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Cold Weather Tips for Dogs

December 30, 2017

Despite the popular misconception, fur alone is not enough to protect dogs from the elements.  The fact is that, much like people, dogs have varying degrees of tolerance whcomes to temperature extremes.  Even the hardiest breeds are susceptible to hypothermia and frostbite. The Drs. at Peterborough West Animal Hospital warns, “With hypothermia we worry about depressed temperatures affecting the normal function of the central nervous system (brain), as well as the pet’s ability to effectively circulate blood and breath.  It’s this impaired ability to circulate blood (thus deliver heat to the periphery of the body), as well as other factors that can contribute to the development of frostbite.  Pets can die from hypothermia and those that suffer from frostbite will deal with pain and may lose affected body parts.”  Check Petey’s ear sometime when you are in.  Petey was found by the township workers frozen to the road when he was just a little kitten.  They rescued him and brought him to us – unfortunately he lost the tip of his ear and the tip of his tail from frostbite.  Luckily, hypothermia and frostbite can be easy to avoid by taking a few precautions:

Talk to the doctors at Peterborough West Animal Hospital about cold weather protection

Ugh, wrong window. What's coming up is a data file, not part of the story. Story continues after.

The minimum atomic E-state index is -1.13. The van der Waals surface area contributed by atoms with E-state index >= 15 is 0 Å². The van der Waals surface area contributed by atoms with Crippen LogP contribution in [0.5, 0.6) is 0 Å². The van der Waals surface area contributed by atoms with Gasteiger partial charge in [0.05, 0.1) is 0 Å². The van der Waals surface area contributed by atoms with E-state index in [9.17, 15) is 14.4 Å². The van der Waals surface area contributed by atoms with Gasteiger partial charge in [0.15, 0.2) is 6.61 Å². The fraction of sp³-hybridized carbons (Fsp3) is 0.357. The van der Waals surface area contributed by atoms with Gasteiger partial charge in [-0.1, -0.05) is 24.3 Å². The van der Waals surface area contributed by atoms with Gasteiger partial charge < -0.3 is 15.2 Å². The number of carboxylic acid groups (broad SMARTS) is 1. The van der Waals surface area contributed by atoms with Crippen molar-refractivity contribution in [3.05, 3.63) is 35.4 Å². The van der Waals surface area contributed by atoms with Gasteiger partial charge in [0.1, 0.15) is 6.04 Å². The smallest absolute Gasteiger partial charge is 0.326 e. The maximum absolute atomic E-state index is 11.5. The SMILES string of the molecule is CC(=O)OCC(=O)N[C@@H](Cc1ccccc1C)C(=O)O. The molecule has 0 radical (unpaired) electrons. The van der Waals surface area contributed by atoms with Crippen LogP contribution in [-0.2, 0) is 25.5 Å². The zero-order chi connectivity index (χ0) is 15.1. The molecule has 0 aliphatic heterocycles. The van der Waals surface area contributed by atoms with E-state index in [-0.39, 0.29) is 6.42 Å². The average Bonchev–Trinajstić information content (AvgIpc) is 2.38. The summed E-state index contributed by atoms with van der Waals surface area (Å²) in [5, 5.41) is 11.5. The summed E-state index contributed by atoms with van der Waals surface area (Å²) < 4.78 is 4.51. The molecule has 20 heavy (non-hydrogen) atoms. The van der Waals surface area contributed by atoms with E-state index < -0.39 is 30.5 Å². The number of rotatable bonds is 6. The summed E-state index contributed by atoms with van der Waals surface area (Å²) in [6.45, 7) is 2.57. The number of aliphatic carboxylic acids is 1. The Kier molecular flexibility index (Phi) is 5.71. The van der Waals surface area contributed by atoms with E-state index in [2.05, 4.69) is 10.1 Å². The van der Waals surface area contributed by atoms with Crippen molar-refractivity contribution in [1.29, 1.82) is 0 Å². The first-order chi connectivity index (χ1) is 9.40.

Some medical conditions will worsen when it gets colder out.  One of the main ones is arthritis.   Arthritis might worsen in the cold months “because of the direct effect of the cold [which can cause] increased stiffness, and because the cold frequently brings icy/slippery streets and sidewalks.”  Before it gets to be wintertime your dog should have a checkup.  Having your dog checked by one of the Drs at Peterborough West Animal Hospital can help ensure that problems don’t worsen when the temperature drops. T his visit is also your best opportunity to ask one of our veterinarians about winter care.

Know your dog’s cold tolerance

Although all dogs are at risk in the cold weather, some are better equipped to handle it than others.  Huskies and other breeds from cold climates are certainly going to be more comfortable than other dogs, such as the Italian Greyhounds, when wading through a winter wonderland.  Also consider that old, young, wet dogs or dogs with thinner coats are at a greater risk of getting hypothermia and/or frostbite.

Take shorter walks with your dogs

The team at Peterborough West Animal Hospital feel that winter is a great time to nurture the bond with your pets. They want to be inside with you where it’s warm.  Short, frequent walks are preferable to extended walks during this time of year.  After that, it should be right back inside to clean the snow and ice from between their toes.  This isn’t to say that you should stop exercising your dog when it gets cold outside.  The winter is the perfect time to enter your dog into daycare so that he can burn off excess energy in a safe and social place.  Don’t forget about playtime at home either. Most dogs would love to chase a plush toy through the hallways.

Beware poisons

The Veterinarians at Peterborough West Animal Hospital warn that antifreeze is a common cold weather poison but not the only one to be aware of: road salt and rodent poisons are also used with greater frequency during this time of year.  Even if you don’t use any of those products, an unsupervised pet could easily wonder into a neighbor’s yard and find them.